A real-world analogy of that could be the process of moving people out of a room through a door. If the door is narrow, only one person can get through, which means it'll take a while to empty the room. Having a wider door or even two different doors are obvious solutions to the problem. But if you have two doors, you'll need to coordinate the group or agree on an algorithm to decide who will go through which door. In other words, you need to ensure coherence. Most growing organizations can apply this law both on the organization itself, but also on the architecture. You can see that for example when more developers are hired. Work needs to be distributed over the teams, the architect or product owner becomes a bottleneck, and more coordination is needed between the people.

The phases of a startup
But, as Randy explained, there is a time where you don't need to think about this and a time where this becomes a real problem. In short, you need the right tool for the right job at the right time. Even a prototype or a monolith have merits under the right circumstances. To illustrate that, Randy divided the growth process of a start-up into three phases: search, execution and scaling.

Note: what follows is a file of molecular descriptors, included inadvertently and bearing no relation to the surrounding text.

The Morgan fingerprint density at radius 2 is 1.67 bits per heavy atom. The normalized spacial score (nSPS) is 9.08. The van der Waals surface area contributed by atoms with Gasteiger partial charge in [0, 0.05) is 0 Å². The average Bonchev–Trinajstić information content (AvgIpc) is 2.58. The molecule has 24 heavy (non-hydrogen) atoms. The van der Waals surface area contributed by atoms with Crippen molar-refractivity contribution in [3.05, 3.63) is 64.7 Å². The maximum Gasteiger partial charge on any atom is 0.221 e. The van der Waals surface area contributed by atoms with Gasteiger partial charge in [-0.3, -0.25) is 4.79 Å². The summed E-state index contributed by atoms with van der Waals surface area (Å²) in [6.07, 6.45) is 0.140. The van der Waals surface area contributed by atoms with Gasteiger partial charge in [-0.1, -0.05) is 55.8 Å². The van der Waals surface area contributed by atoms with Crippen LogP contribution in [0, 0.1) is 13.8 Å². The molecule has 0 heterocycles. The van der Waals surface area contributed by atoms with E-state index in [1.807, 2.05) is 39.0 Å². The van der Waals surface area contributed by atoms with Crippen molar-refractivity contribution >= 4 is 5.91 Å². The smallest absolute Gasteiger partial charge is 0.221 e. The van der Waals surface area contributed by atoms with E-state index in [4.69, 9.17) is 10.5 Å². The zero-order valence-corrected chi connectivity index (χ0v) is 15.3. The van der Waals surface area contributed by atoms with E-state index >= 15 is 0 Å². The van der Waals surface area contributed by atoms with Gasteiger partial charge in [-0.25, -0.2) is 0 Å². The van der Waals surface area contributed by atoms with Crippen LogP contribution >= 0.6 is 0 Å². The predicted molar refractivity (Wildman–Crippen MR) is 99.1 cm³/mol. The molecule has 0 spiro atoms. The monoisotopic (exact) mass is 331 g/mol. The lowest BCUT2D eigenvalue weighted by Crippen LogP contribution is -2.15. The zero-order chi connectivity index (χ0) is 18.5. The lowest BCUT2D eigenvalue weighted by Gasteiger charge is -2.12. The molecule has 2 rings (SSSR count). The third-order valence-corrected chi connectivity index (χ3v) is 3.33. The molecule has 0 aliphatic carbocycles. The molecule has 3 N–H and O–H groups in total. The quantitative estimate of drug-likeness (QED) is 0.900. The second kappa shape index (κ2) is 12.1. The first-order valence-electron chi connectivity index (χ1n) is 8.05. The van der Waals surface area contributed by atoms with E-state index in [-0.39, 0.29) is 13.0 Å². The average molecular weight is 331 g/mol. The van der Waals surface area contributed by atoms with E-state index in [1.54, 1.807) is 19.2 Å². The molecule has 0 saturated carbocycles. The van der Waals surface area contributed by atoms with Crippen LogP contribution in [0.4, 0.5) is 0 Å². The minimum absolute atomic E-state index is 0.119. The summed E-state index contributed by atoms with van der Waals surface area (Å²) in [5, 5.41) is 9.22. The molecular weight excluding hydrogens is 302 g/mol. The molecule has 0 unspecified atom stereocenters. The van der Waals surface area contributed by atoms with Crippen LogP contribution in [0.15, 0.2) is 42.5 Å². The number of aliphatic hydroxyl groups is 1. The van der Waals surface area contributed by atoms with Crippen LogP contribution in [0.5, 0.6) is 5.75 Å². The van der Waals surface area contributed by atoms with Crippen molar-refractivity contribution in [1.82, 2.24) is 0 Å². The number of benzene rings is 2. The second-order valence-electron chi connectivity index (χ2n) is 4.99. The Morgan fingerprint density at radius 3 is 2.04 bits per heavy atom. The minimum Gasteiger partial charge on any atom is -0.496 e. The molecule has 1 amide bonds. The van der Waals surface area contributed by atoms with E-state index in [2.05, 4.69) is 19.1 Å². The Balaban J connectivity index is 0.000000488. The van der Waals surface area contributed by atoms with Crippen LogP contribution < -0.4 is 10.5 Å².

The search phase is all about finding the right business model, finding a product that fits the market and acquiring the first customers. In other words, the organization is discovering the market. In this phase it is imperative to try new things quickly, so prototyping is an essential part of it. Scalability is not a concern yet, might even slow you down and thereby jeopardize the chance you reach your market in time. Paul Graham, one of the founders of the popular start-up investor Y Combinator, even encourages start-ups to do stuff that doesn't scale. So it's fine to take a technology or platform that your organization can't or doesn't want to support, as long as it allows you to quickly try out products and solutions. In fact, it's even advisable to take a non-conforming technology, since it might prevent you from converting that prototype in the real deal. Which brings me to the execution phase.